How Social Media Stars Influence Their Followers with Emotional Language

By Mary Anderson, Persado Content Specialist

Social media is inherently personal. Think about some items that may show up on your feed from time to time: Pictures of your high school friend’s children and political statuses from your distant uncle mixed with beauty vloggers and famous smooshed-face dogs. How do social media stars get thousands (sometimes millions) of followers when your statuses only get a few likes on a good day?

As a marketer, you are likely constantly thinking of new ways to reach and engage your audience through email, creative advertising and content. Social media stars make it look easy; they’re naturals at appealing to their audiences and using the emotion Intimacy. Intimacy, defined by Persado as addressing someone in a formal or informal way and implying a sort of relationship, makes social media stars’ followers feel as if they’re best friends just hanging out. 

The relationship feels personal and in turn, social media stars gain the trust of their followers and can help influence buying behavior. In a CITE Research survey of 4,000 active social media users ages 16-61 across the U.S., UK, France and Germany, 44% of respondents said they have considered purchasing a product or service based on a social influencer post. Take a cue from them and work emotional language into your next campaign. 

Have Them at Hello


Why it works: Influencers frequently start their videos with a simple greeting that is often as casual as “Hey, guys!” or “Hi again!”. It’s something you likely do when you FaceTime with a friend. Many YouTubers even have specific names for their fans: the Vlogbrothers call their followers nerfighters, and Stef Sanjati uses breadsquad and sometimes starts her videos off with “hey buns!” This is fun, colloquial and makes followers feel like they’re a part of the star’s circle of friends in the same way Beyoncé fans are proudly part of her BeyHive.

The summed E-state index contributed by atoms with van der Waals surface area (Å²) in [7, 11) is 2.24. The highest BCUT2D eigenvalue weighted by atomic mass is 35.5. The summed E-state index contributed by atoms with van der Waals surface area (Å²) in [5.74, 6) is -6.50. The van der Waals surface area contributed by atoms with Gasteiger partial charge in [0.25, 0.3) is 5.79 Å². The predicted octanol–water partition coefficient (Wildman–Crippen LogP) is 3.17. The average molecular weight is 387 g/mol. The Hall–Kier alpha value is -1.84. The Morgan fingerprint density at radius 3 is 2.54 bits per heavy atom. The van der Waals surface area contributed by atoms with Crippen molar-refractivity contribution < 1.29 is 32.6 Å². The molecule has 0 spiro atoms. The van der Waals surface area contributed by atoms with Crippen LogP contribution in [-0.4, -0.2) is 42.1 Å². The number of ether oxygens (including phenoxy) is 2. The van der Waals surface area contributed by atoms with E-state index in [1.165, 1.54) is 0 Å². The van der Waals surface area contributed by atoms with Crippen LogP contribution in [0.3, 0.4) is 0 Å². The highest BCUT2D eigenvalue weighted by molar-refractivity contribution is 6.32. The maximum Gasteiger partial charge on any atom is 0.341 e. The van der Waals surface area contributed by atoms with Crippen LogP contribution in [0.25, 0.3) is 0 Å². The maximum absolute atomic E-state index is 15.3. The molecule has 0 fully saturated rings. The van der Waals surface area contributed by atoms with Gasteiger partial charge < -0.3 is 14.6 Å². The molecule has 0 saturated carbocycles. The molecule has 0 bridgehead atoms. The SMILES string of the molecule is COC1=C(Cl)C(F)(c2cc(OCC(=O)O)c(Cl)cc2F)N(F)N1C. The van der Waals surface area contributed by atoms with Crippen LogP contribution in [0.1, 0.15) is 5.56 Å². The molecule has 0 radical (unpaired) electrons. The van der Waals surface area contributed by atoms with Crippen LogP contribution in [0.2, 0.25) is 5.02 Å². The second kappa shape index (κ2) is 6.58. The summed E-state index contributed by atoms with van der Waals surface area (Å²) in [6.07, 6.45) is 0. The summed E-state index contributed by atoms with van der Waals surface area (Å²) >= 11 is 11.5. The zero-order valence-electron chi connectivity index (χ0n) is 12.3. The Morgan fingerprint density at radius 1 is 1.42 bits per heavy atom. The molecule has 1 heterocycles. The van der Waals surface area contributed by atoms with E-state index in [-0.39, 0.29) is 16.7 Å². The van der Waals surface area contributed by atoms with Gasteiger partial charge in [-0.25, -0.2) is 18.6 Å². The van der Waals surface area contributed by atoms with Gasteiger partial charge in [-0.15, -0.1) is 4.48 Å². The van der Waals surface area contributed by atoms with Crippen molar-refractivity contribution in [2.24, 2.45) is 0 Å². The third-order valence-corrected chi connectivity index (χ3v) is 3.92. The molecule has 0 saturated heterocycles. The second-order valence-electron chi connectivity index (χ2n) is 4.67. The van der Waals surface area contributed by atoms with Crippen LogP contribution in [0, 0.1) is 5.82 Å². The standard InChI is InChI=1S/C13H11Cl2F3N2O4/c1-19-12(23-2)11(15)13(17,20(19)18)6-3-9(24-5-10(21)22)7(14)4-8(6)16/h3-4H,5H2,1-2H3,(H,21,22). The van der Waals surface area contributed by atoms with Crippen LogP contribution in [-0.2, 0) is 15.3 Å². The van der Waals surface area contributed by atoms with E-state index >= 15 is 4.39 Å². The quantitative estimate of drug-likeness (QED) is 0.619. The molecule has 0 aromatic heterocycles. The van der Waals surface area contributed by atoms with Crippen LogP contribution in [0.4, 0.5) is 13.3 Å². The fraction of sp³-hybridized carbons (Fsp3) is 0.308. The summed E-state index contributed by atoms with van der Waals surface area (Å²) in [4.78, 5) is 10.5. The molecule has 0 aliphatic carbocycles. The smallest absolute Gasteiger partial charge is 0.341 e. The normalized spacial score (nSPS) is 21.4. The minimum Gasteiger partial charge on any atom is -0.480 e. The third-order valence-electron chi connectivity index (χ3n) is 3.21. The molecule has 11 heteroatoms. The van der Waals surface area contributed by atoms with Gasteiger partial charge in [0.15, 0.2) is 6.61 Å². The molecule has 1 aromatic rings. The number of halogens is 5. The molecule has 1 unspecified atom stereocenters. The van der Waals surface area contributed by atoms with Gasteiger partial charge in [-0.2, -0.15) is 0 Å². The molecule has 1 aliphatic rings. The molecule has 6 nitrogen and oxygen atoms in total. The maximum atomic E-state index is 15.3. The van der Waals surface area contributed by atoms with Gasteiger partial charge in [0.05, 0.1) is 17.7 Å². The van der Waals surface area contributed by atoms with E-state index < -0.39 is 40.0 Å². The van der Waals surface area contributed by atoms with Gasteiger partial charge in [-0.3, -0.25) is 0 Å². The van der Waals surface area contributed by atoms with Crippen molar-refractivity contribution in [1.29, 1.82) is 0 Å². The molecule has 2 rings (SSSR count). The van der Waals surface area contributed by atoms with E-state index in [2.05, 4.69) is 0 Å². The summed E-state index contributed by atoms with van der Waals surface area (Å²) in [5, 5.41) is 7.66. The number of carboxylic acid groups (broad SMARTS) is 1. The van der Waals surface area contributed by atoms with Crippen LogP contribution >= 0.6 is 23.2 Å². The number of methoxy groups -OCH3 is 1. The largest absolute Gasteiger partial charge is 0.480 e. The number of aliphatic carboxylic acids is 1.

How you can use it:  If you have a younger audience, it may be fun to try to come up with a name for your following. But regardless of the age or audience, beginning emails with “Hi again, because we really love your taste…” feels intimate, complementary and personal.  

Get Personal

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Why it works: Beauty and fashion influencers are trusted among their followings for their opinions and honest advice on products. The very act of them going through the step-by-step process of their beauty and skincare routines and offering feedback is intimate, making their fans feel as though they are doing face masks with their best friend at a wine night. Makeup fanatic Rocio Cervantes, who is known for multicolored eye makeup tutorials, has also opened up to fans about her struggle with acne. Her honesty and vulnerability have helped others to know they are not alone in this and that she is here to help.
How you can use it: Magazines have long been pros at showing readers how to rock the latest fashions or try the newest makeup trends and now, influencers are doing the same. To get in on this, put together an email body, landing page or social post that looks like an editorial guide. You can show users how to rock the new smokey eye with written instructions and images (and, yes, links to your products) or even an embedded how-to video. 

Tell Me an Instagram Story

Why it works: The ephemerality of Instagram stories is the perfect space for intimate moments to flourish because it’s where content lives that is a little too raw or candid for an actual Instagram post. Vine star-turned-YouTuber Amanda Cerny uses stories to depict content as personal as lip syncing vids and moving into a new apartment.
How you can use it: Experiment with different types of stories that are relevant to your brand. Apparel companies might consider doing a “day in the life” story focusing on the outfits a woman wears throughout the day — leggings, a tank and lightweight sweatshirt for morning barre, a shift dress, blazer and sensible flats for the office and that same shift dress with cute heels and a clutch for evening happy hour. Lifestyle brands might take a page out of Cerny’s book and do a story on moving into (or renovating) a new space. 

Ask for Feedback 

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Why it works: By ending their video by redirecting the conversation to the audience, such as "let me know what you think in the comments," it makes the audience feel valued and heard. Artist Jody Steel reaches out to her audience when she’s low on inspiration to ask what subject she should be the next focus of her art.
How you can use it: You may not use this exact mechanism in your promotional emails and social posts (though it’s great to use in organic posts and customer surveys and can be a valuable way to get feedback). But you can — and should — encourage engagement beyond simply opens and clicks on an email. Invite customers to send photos of themselves rocking the outfit they purchased from you and share some of these photos on your social media feed and website. Social proof is like a Yelp review but, in some ways, even better. It not only shows happy customers, but it also shows others how they can use a certain product and it makes the featured person feel special. This level of engagement can build long-term loyalty.